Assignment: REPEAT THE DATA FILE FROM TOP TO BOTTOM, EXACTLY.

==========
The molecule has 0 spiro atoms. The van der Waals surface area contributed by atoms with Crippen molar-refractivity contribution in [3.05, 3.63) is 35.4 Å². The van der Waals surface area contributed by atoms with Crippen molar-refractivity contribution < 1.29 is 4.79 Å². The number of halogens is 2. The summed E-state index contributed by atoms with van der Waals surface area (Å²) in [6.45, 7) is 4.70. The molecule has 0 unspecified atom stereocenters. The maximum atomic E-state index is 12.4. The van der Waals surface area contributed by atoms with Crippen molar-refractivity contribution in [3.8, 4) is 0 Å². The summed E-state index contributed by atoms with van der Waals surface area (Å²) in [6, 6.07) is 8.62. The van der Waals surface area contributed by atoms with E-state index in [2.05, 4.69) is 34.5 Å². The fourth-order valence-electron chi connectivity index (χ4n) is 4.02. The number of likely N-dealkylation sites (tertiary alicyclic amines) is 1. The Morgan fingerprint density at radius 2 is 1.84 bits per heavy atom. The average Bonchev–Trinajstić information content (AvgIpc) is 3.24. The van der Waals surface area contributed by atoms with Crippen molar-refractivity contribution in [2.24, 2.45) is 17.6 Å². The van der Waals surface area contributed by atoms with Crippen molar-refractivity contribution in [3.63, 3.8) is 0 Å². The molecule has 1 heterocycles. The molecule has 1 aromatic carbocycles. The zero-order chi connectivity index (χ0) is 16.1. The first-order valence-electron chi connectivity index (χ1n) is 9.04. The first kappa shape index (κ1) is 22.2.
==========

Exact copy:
The molecule has 0 spiro atoms. The van der Waals surface area contributed by atoms with Crippen molar-refractivity contribution in [3.05, 3.63) is 35.4 Å². The van der Waals surface area contributed by atoms with Crippen molar-refractivity contribution < 1.29 is 4.79 Å². The number of halogens is 2. The summed E-state index contributed by atoms with van der Waals surface area (Å²) in [6.45, 7) is 4.70. The molecule has 0 unspecified atom stereocenters. The maximum atomic E-state index is 12.4. The van der Waals surface area contributed by atoms with Crippen molar-refractivity contribution in [3.8, 4) is 0 Å². The summed E-state index contributed by atoms with van der Waals surface area (Å²) in [6, 6.07) is 8.62. The van der Waals surface area contributed by atoms with E-state index in [2.05, 4.69) is 34.5 Å². The fourth-order valence-electron chi connectivity index (χ4n) is 4.02. The number of likely N-dealkylation sites (tertiary alicyclic amines) is 1. The Morgan fingerprint density at radius 2 is 1.84 bits per heavy atom. The average Bonchev–Trinajstić information content (AvgIpc) is 3.24. The van der Waals surface area contributed by atoms with Crippen molar-refractivity contribution in [2.24, 2.45) is 17.6 Å². The van der Waals surface area contributed by atoms with Crippen molar-refractivity contribution in [3.63, 3.8) is 0 Å². The molecule has 1 heterocycles. The molecule has 1 aromatic carbocycles. The zero-order chi connectivity index (χ0) is 16.1. The first-order valence-electron chi connectivity index (χ1n) is 9.04. The first kappa shape index (κ1) is 22.2.